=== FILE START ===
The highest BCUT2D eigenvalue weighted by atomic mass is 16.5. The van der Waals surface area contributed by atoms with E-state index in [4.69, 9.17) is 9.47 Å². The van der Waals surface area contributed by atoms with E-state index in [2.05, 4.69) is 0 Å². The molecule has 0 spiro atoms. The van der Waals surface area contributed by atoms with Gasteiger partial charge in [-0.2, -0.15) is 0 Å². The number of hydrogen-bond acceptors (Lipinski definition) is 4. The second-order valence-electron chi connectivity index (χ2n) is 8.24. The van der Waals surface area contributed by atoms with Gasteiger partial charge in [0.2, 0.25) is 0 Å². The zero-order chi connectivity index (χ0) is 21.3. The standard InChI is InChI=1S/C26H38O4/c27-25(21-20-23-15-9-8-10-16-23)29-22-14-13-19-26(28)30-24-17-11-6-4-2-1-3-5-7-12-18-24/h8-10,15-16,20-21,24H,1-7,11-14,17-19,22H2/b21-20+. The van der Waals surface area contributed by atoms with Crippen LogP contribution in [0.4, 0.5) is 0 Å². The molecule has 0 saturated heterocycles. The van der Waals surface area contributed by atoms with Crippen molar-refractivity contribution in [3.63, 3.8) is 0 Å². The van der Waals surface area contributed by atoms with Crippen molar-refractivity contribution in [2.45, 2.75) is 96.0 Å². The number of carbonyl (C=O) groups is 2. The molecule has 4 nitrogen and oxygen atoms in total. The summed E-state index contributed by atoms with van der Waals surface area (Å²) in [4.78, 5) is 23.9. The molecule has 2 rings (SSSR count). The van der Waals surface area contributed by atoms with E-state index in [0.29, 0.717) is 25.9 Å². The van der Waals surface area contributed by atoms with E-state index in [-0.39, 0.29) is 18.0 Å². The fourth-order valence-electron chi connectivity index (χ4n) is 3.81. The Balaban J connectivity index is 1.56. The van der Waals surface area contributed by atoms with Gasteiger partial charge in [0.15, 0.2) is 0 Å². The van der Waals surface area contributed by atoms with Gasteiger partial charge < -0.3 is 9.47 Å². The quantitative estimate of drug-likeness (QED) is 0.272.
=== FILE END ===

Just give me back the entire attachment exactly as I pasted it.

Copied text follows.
The highest BCUT2D eigenvalue weighted by atomic mass is 16.5. The van der Waals surface area contributed by atoms with E-state index in [4.69, 9.17) is 9.47 Å². The van der Waals surface area contributed by atoms with E-state index in [2.05, 4.69) is 0 Å². The molecule has 0 spiro atoms. The van der Waals surface area contributed by atoms with Gasteiger partial charge in [-0.2, -0.15) is 0 Å². The number of hydrogen-bond acceptors (Lipinski definition) is 4. The second-order valence-electron chi connectivity index (χ2n) is 8.24. The van der Waals surface area contributed by atoms with Gasteiger partial charge in [0.2, 0.25) is 0 Å². The zero-order chi connectivity index (χ0) is 21.3. The standard InChI is InChI=1S/C26H38O4/c27-25(21-20-23-15-9-8-10-16-23)29-22-14-13-19-26(28)30-24-17-11-6-4-2-1-3-5-7-12-18-24/h8-10,15-16,20-21,24H,1-7,11-14,17-19,22H2/b21-20+. The van der Waals surface area contributed by atoms with Crippen LogP contribution in [0.4, 0.5) is 0 Å². The molecule has 0 saturated heterocycles. The van der Waals surface area contributed by atoms with Crippen molar-refractivity contribution in [3.63, 3.8) is 0 Å². The van der Waals surface area contributed by atoms with Crippen molar-refractivity contribution in [2.45, 2.75) is 96.0 Å². The number of carbonyl (C=O) groups is 2. The molecule has 4 nitrogen and oxygen atoms in total. The summed E-state index contributed by atoms with van der Waals surface area (Å²) in [4.78, 5) is 23.9. The molecule has 2 rings (SSSR count). The van der Waals surface area contributed by atoms with E-state index in [0.29, 0.717) is 25.9 Å². The van der Waals surface area contributed by atoms with E-state index in [-0.39, 0.29) is 18.0 Å². The fourth-order valence-electron chi connectivity index (χ4n) is 3.81. The Balaban J connectivity index is 1.56. The van der Waals surface area contributed by atoms with Gasteiger partial charge in [0.15, 0.2) is 0 Å². The van der Waals surface area contributed by atoms with Gasteiger partial charge < -0.3 is 9.47 Å². The quantitative estimate of drug-likeness (QED) is 0.272.